She opens the closet door.
Glorious emptiness fills her mind as her eyes fall upon a small stool. Four and a half feet above the stool is a noose, the end of which is tied to a rafter in the opening of the ceiling. It was hell climbing through the small opening into the attic, but now as she gazes upon the fruits of her efforts, she knows her pains were well worth it. Mrs. Underwood stands on the stool, and just as she is putting the noose around her neck, there is a knocking at her front door.
“Who could that be?” she mumbles. It certainly couldn’t be one of her children.
Of all the times… “Ah the hell with ‘em.” She continues with the noose, but then she thinks, what if it is one of the kids? Is this how I want them to find me? As she is thinking this, another knocking can be heard from the front door, followed by the impatient ringing of the doorbell.
Mrs. Underwood groans. “Hold your horses, I’m coming.”
She climbs down from the stool and makes her way down the hall towards the living room. Once again the doorbell rings. Feeling no need to rush, she shuffles along. At her age, she rushes for no one.
Half expecting to be greeted by a salesman of some kind, she opens the door, but instead of being greeted by a seedy salesman, the two young boys from next door stand before her. Up close, the boys look sweet and innocent. Mrs. Underwood feels immediate remorse for harboring such negative thoughts about them earlier. Smiling brightly, the boys are wide eyed, proudly holding before them colorful displays of flowers they had picked and arranged all by themselves.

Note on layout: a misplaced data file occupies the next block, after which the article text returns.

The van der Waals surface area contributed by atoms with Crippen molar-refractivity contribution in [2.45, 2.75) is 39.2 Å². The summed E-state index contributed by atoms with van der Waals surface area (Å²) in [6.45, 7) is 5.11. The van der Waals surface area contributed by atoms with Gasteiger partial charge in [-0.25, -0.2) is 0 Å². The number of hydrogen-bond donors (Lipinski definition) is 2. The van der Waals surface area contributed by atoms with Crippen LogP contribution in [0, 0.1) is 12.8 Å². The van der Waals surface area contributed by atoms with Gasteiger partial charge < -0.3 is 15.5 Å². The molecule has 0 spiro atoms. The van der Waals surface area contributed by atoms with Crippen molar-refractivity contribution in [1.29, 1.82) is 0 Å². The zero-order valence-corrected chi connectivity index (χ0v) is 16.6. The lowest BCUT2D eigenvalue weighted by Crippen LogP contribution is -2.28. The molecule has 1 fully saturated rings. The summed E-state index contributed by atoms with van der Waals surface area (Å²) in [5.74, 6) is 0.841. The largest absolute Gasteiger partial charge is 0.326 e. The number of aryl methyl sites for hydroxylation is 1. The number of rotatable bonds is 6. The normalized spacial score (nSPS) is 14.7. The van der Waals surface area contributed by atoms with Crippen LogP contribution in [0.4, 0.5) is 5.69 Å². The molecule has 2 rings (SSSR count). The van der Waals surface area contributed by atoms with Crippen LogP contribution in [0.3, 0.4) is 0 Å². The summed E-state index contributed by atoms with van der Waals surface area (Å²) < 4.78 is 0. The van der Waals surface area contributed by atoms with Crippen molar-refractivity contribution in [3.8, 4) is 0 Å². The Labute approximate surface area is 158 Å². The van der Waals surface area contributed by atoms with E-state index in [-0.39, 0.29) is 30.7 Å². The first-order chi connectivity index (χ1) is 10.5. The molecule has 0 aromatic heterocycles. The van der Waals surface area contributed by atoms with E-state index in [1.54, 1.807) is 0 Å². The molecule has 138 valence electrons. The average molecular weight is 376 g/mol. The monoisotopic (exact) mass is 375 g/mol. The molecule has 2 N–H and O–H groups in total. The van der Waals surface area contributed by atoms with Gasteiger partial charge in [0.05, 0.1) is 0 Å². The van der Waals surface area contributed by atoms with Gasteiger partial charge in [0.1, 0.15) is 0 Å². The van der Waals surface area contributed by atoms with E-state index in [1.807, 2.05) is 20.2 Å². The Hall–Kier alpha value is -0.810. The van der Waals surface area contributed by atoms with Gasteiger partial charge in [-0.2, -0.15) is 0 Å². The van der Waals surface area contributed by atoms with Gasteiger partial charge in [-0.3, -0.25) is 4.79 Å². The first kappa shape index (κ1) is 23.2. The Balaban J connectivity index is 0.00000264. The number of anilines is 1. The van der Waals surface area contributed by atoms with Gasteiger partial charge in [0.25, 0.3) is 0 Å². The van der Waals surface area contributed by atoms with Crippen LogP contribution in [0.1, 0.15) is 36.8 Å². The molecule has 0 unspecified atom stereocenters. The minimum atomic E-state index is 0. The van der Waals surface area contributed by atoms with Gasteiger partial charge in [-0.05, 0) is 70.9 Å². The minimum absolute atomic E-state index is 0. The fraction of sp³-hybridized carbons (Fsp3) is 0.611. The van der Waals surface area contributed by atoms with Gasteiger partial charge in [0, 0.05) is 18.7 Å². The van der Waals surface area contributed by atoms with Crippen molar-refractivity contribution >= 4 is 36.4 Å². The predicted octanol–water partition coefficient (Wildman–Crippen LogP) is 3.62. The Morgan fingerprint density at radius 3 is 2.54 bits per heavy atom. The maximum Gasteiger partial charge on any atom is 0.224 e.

“Good morning Mrs. Underwood,” says Anthony, the older of the two.
Looking anxious the younger boy mimics his brother. “Yeah. Good morning Mrs. Underwood.”
Anthony says, “We picked these for you,” and held the flowers out for her.
Quickly, the younger boy does the same.
Mrs. Underwood is stunned and it takes her a moment before she can come up with a response. “Why thank you, boys. These are lovely.”
It had been so long since anyone had done something nice for her that she almost forgot to reach out and accept the flowers. When she finally did, she brought them close and inhaled the deep fragrance.
“This is so very nice of you.”
The younger boy weaves back and forth like a balloon on the edge of bursting. “Hey Mrs. Underwood,” he says. “Do you have any candy?”
His older brother elbows him in the ribs. “Shut up, Danny.”
Mrs. Underwood chuckles. “Candy? Well let me see.” She finds it funny that these children only brought her the flowers in hopes of receiving candy. Still, no one has given her flowers in years.